Funding for LGBTQ+ Nonprofits Up, Advocacy Remains Patchy
Funding for LGBTQ+ Nonprofits Up, Advocacy Remains Patchy

The total number of nonprofits that exclusively concentrate their resources on the lesbian, gay, bisexual, transsexual and queer or questioning (LGBTQ+) population grew by more than 12%, from 428 to 483, between 2015 and 2019. But, the growth was sporadic: several states, primarily concentrated in the Midwest, South, and Northwest regions of the United States, do not have nonprofits explicitly dedicated to these communities.

While no individual states saw a significant increase or decrease in the number these organizations, existing organizations are becoming better funded. In 2017, LGBTQ+ nonprofits surpassed $1 billion in annual revenue for the first time, with increases in three major revenue categories – contributions, government grants and program revenue – each experiencing growth of more than 10%, according to LGBTQ+ Nonprofit Organizations in the United States: Growth, Trends, Concerns, and the Outlook for Philanthropic Giving, a report from IMP Advancement, a Phoenix-based nonprofit advocacy, fundraising and membership agency.

Between 2015 and 2019, individual and foundation giving to these organizations grew by 36%, or $145 million. On a percentage basis, membership dues saw nearly a 50% increase, primarily because that jump represented only $3 million in actual increased revenue. Government grants increased by almost one third, adding $74 million to LGBTQ+ nonprofit coffers during those four years.

While the authors stopped short of correlating the increased fortunes of LGBTQ+ nonprofits with the 2016 election of President Donald J. Trump, between 2016 and 2017 these organizations realized an 18.6% increase in philanthropic contributions, compared with overall nonprofit sector donation growth of 2.7% during the same period.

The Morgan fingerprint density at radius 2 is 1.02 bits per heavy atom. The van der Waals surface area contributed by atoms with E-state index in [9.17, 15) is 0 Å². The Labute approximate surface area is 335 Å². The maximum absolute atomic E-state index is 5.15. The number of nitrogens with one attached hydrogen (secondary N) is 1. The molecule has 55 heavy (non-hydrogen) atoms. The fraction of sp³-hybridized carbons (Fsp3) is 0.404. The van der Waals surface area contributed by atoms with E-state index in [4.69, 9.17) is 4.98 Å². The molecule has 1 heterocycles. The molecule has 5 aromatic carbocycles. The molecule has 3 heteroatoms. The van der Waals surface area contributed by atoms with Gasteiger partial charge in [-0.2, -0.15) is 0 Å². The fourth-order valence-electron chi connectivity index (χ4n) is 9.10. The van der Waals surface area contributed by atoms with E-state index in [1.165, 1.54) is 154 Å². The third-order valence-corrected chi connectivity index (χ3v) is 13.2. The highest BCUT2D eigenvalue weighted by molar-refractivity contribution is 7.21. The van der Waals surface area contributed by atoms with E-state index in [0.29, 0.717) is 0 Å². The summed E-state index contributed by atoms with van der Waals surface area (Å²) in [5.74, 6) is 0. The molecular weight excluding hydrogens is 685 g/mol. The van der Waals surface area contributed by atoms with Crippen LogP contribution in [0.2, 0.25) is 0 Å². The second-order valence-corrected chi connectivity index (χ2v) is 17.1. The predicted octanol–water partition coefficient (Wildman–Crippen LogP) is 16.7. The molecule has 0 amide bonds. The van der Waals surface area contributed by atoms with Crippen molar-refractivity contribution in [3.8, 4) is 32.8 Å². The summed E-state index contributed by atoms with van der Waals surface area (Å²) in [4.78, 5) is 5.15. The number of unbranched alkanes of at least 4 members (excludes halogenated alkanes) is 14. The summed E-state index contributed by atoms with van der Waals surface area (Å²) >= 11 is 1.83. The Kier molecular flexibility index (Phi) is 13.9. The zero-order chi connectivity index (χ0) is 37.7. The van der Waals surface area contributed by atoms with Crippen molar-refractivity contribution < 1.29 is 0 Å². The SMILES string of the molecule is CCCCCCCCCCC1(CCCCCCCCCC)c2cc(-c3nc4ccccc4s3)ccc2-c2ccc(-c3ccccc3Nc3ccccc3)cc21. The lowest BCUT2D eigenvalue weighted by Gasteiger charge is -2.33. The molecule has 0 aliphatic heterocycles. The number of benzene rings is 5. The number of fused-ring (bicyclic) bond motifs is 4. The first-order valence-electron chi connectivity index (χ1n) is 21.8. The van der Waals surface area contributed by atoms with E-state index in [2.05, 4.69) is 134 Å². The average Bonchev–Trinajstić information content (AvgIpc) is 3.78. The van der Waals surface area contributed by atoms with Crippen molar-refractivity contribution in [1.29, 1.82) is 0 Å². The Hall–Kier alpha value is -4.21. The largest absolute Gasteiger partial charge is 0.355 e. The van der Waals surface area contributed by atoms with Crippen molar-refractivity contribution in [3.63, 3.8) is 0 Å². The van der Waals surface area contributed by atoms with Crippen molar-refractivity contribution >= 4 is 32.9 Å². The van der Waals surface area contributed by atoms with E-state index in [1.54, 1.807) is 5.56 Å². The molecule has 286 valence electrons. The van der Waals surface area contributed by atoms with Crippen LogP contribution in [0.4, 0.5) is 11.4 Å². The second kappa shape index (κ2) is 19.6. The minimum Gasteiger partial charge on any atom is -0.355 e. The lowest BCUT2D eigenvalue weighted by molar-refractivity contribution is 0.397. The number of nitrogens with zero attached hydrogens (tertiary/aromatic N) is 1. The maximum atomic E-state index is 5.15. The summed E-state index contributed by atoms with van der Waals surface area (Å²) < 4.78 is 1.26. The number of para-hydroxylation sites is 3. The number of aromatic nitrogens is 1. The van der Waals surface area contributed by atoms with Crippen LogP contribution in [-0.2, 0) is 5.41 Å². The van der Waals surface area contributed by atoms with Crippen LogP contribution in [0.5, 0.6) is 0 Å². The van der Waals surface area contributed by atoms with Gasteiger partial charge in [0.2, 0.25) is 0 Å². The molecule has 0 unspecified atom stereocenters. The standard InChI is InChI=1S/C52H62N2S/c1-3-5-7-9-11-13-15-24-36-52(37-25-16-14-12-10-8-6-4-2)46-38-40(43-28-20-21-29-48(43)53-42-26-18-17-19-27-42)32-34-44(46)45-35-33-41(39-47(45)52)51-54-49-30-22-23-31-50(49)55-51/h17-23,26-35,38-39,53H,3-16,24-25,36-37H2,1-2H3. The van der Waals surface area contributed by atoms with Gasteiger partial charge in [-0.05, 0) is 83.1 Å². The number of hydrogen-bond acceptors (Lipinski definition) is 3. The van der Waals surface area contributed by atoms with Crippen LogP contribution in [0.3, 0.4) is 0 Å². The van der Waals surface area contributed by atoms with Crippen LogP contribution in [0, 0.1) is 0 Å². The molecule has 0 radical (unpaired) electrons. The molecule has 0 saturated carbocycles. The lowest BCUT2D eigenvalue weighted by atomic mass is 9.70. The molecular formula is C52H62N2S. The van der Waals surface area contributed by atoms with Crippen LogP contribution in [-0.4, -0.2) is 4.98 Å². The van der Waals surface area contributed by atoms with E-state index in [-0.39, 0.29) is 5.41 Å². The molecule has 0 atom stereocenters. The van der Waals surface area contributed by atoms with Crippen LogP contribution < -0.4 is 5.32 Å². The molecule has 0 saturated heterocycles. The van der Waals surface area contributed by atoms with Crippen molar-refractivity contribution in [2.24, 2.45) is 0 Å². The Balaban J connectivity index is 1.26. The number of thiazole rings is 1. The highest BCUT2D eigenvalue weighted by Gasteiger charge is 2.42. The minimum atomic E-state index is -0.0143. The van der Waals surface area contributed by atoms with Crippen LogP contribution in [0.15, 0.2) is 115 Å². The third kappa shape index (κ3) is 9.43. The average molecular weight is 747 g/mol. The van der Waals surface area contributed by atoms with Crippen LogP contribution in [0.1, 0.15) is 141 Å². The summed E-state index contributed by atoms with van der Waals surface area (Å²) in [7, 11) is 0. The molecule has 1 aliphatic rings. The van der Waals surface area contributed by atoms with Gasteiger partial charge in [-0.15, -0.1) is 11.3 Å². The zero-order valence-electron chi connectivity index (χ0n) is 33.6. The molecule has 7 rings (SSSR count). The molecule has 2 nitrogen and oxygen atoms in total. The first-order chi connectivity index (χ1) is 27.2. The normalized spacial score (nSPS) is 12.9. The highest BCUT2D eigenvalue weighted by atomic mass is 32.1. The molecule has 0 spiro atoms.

“With millions of Americans identifying as LGBTQ+, and with threats to this community ongoing and seemingly increasing, we felt there was a need to better understand how many LGBTQ+ nonprofits are serving communities across the U.S.,” said Russ Phaneuf, co-founder of IPM Advancement’s co-founder and managing director and chief strategist Russ Phaneuf said in a statement.

Organizations appear to prioritize serving their communities over lobbying for larger-scale changes. While the $1 million organizations spent on lobbying during 2019 was a high-water mark for this line item during the 2015-2019 period studied, the number of organizations funding lobbying has been trending downward.

“[W]hile government funding to LGBTQ causes has increased, very few of the identified organizations are actively engaged in lobbying – which we see as a missed opportunity,” the study’s lead researcher Colton Strawser said in a statement.

The study’s authors offered several recommendations for LGBTQ+ organizations seeking to boost their fortunes, including:

  • Taking advantage of government funding opportunities by tapping into federal resources available for protecting civil rights, as well as (when applicable) those available for serving historically underserved communities, which often have a high preponderance of LGBTQ+ individuals.
  • Initiating or expanding membership fundraising campaigns by offering exclusive access to events or other benefits.
  • Decreasing the emphasis on planned giving, which, as LGBTQ+ couples have gained the right to marry and raise children, may result in a shift in inheritance priorities. Alternatively, LGBTQ+ organizations should test whether aggressively promoting these programs locks in funding while the trend toward family-focused bequeaths is still taking root.
  • Above all, highlight the need for advocacy and support services funding as a result of recent increases in discriminatory policies and laws. For organizations not used to this type of fundraising, messaging tones employed by political and advocacy campaigns may inspire messages with an appropriate level of urgency.

Additional details are available here: https://www.ipmadvancement.com/report